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6 Simple Steps to Stop the Spread of COVID-19 [UPDATED 2021]

UPDATE 2021 All four of our full-service locations now have the San-O3-Wash System! Per the Aquawing/San-O3-Wash Website:

The Aquawing Disinfection Ozone Laundry System is the only system in North America that is clinically validated to disinfect and to kill the super bugs MRSA (staph), C diff, aspergillus niger as well as doctor verified to kill HIV and Hepatitis amongst others. Two separate microbiologists were recruited and conducted a multitude of extensive tests using the Aquawing patented Interfusor The results came back and blew the microbiologists away. It is not true that all ozone systems will properly disinfect laundry. This is an important concern for any facility that may be processing linens, mops, cloths, etc., contaminated with infectious materials (correctional institutions, hospitalsnursing homes, sports facilities, etc.). Ozone does have powerful disinfecting properties, but simply relying on the reputation of ozone gas as a disinfectant does not mean that all ozone laundering systems will provide sufficient disinfection especially with super bugs such as MRSA (staph) and C.diff. and many more.

1.    Separate Contaminated Laundry Experts are not sure how long the COVID-19 virus lives on fabric or clothing, there is research that shows the virus can survive on cardboard for over 24 hours and on metal and plastic for up to 72 hours, per infectious-disease expert at Yale School of Medicine, Jamie Meyer, MD.  (Consumer Reports) Keep clothing worn while taking care of someone who is ill, clothing worn for an essential job and/or clothing worn out in public separate from other laundry.  Use a separate bin, preferably with a lid and lined with a disposable bag specifically for these items. “As a healthcare worker myself, I change clothes immediately after coming home and sequester them with other exposed clothes,” says Koushik Kasanagottu, M.D., an internal medicine resident at Johns Hopkins Bayview Medical Center in Baltimore. (Consumer Reports)

2.    Handle with Care When handling the “infected” laundry wear disposable gloves, throwing them away after every use.  If you do not have gloves be sure to wash your hands immediately after handling the items, washing in hot water for at least 20 seconds with soap. Do not shake the items out, simply and carefully place the items in the washer.  Shaking the items can potentially disperse the virus through the air, according to the CDC. It is acceptable and safe to wash this laundry with other items, once there is no need to do a separate load.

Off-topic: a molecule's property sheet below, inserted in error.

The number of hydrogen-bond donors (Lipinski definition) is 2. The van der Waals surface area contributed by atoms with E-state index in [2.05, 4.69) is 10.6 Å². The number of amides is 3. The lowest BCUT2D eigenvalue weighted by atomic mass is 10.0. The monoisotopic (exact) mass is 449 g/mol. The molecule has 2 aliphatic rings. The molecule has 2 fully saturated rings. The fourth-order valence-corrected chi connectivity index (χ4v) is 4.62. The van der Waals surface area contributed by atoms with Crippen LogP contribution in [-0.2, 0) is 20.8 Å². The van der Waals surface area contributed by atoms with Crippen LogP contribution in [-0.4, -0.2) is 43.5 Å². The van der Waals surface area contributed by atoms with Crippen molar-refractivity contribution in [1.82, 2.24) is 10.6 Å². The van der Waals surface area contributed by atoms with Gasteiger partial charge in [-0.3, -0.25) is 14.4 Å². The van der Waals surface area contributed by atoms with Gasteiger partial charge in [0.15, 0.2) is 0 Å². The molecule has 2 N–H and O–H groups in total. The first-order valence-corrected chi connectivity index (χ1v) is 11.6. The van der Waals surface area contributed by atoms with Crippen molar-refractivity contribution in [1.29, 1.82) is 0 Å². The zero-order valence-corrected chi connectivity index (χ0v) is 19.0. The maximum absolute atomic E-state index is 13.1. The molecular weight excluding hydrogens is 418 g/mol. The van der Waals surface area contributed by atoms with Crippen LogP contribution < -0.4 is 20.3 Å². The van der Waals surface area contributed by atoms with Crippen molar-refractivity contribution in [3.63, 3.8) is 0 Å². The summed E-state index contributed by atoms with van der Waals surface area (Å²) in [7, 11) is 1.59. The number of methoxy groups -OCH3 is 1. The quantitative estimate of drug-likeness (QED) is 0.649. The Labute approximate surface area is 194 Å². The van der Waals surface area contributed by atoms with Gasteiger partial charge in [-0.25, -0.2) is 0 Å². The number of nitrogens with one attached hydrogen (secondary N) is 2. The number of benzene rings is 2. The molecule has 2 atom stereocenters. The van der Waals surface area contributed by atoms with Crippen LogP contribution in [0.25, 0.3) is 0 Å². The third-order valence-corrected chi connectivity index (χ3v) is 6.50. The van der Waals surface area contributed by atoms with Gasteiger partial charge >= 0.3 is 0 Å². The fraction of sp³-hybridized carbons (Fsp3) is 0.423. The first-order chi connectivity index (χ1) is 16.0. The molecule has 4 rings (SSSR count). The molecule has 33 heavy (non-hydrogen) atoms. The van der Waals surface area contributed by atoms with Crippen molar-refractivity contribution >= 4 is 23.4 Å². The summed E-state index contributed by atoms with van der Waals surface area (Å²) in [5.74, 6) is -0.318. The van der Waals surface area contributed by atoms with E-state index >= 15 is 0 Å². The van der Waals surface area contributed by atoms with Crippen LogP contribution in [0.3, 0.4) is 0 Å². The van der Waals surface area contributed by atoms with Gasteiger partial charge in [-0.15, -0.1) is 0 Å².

3.    Water Temperature Items should be laundered in the hottest cycle setting and dried completely.  Select the hottest temperature the fabric allows.   If you have clothing that requires a delicate setting or cooler water, now is probably not a good time to wear these items! While more research is necessary to determine the water temperature that will kill the virus, the washing process alone should rid the items of any lingering virus. “It’s the combination of detergent, warm water, and physical agitation in the rinse and spin cycles that removes, inactivates, and washes away viral microbes.” (Consumer Reports) Additionally, drying items in the dryer is recommended. The heat of the dryer will help to kill any microbes.

4.    Selecting Detergent The CDC does not recommend a specific detergent, washing clothing and linens with your regular detergent is fine. However, the International Scientific Forum on Home Hygiene states that bleach may help to “de-activate” viral microbes in the wash.  Adding bleach to a load (if safe for the fabric) or using a detergent with bleach may be helpful.

5.    Sanitize Surfaces After putting the laundry in the washing machine, be sure to disinfect all surfaces that the items came in contact with, including the washing machine itself including the knobs and door pull, as well as disinfecting the laundry bin itself. The CDC has a few recommendations on suggested cleaners to use for disinfecting surfaces, see “Prevent Getting Sick – Disinfecting Your Home” for more information.

6.    Social Distance at the Laundromat If you are using a shared laundry facility, such as an apartment building laundry room or a laundromat, be sure to disinfect the handles and other surfaces before touching the machines, as well as after using the machines. It is also crucial to stay at least 6 feet away from anyone else that is in the facility while you are there. Don Schaffner, PhD, a microbiologist/professor at Rutgers University recommends that, “if you go to a public laundromat, the riskiest thing there is other people.  The virus is much less transferable and infectious on a surface than it is if someone with coronavirus coughs near you. So, practice social distancing, and don’t linger in the laundromat while your clothes are being washed.”  (Consumer Reports)

Our Laundromat Safety Procedures All associates at Soap Opera Laundromats use respirator masks and gloves to keep everyone protected.  Additionally, our folding tables are spaced 6 feet apart with cleaning bottles for our customers to use to wipe down the machines and folding tables. We suggest that upon placing your laundry in the washers or dryers, waiting in your car is recommended during these cycles. You may also feel more comfortable folding your clothes in the comfort of your own home. For more information on our safety measures, please see our website – “Essential Service – COVID-19.”

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